U.S. Secretary of Transportation Anthony Foxx Discusses Coastal Alabama’s Infrastructure Needs

On August 20th, 2015, U.S. Secretary of Transportation Anthony Foxx visited Mobile, Alabama for the first time since his appointment to see Coastal Alabama’s transportation issues first hand. Hosted by the Mobile Area Chamber of Commerce and in partnership with Congressman Bradley Byrne, Secretary Foxx met with local leaders from Mobile and Baldwin counties to discuss local, state and national transportation issues and infrastructure needs.

Local and State elected officials in attendance included Mayor Sandy Stimpson, Mayor Dane Haygood, Mayor Troy Ephriam, Mayor Bob Wills, Mayor Michael McMillan, Mayor Tim Kant, Mayor John Koniar, County Commissioner Tucker Dorsey, County Commissioner Connie Hudson, County Commissioner Jerry Carl, County Commissioner Chris Elliott, State Representative Margie Wilcox, State Representative David Sessions and State Senator Bill Hightower.

Secretary Foxx briefed local leadership on the current challenges of our nation’s infrastructure. The two main problems we have as a nation are 1) aging infrastructure in the Northeast and Midwest (including tunnels that are over 105 years old) and 2) a growing population that is moving to the Gulf Coast. These problems are further crippling due to the shortfall in funding of the highway trust fund by $15 billion and the lack of a long range federal highway bill. “Uncertainty is choking our country” said Foxx.

In the face of these challenges, Secretary Foxx recognized that Mobile does not have the time to wait for a bill to pass to build the I-10 Bridge project. With the George Wallace Tunnel above daily capacity by nearly 20,000 vehicles (and growing), it is crucial that the project move forward as quickly as possible. The primary option Secretary Foxx proposed to help fund the I-10 Bridge is creative financing. This includes exploring the Transportation Infrastructure Finance and Innovation Act (TIFIA) program which is under the Build America Investment Initiative. This program allows the Federal Highway Administration (FHWA) to loan a substantial amount to help fund large infrastructure projects and is paid back over a 35 year period. The FHWA is also working to streamline the permitting process to help get projects done faster without compromising structural integrity or the environment. Secretary Foxx assured local leadership that the FHWA will use every tool they have available to help move the I-10 Bridge project forward. He stated that “bill or no bill, I will be fighting for you to get this project done.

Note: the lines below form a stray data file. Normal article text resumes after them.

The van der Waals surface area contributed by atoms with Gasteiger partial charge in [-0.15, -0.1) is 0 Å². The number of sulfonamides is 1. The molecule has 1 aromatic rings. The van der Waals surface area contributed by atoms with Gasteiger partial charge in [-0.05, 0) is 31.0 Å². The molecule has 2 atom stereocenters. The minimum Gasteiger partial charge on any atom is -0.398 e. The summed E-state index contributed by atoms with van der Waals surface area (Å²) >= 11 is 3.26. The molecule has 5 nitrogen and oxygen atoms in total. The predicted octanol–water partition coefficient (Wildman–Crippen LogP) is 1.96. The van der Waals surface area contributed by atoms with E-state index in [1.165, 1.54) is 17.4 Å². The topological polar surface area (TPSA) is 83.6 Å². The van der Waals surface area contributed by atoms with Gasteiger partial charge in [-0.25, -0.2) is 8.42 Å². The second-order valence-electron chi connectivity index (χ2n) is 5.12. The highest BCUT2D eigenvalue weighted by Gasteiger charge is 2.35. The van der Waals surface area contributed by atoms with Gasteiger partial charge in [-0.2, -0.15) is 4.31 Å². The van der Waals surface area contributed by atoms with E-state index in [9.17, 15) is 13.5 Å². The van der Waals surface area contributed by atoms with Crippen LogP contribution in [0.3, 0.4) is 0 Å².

In his closing remarks, Secretary Foxx reiterated the FHWA’s goal to increase connectivity and opportunities through this project and others throughout the nation. He acknowledged that this is not just a Mobile Issue but a regional issue and was encouraged by the community consensus around the I-10 Bridge project. According to the Secretary, having the elected officials work together is a huge step forward. This consensus was highlighted during Coastal Alabama Partnership’s (CAP) elected officials’ trip to Washington D.C. last fall which partly prompted Congressman Byrne’s request for Secretary Foxx’s visit. Since that trip, CAP has been working closely with our elected leadership, Build the I-10 Bridge Coalition and Congressman Byrne’s office to continue to speak with one voice in favor of the I-10 Bridge project.

CAP would like to thank Secretary Foxx for committing FHWA’s focus to figuring out ways to move the I-10 Bridge project forward and to Congressman Byrne for his continued support of this project, among many others in Coastal Alabama, on Capitol Hill. In addition, we would like to thank our local elected officials whose collaboration and dedication are truly the driving force behind the project’s progress to date.


Echoing Secretary Foxx’s statement “You (Coastal Alabama) have your act together, let’s not wait, let’s get going.”

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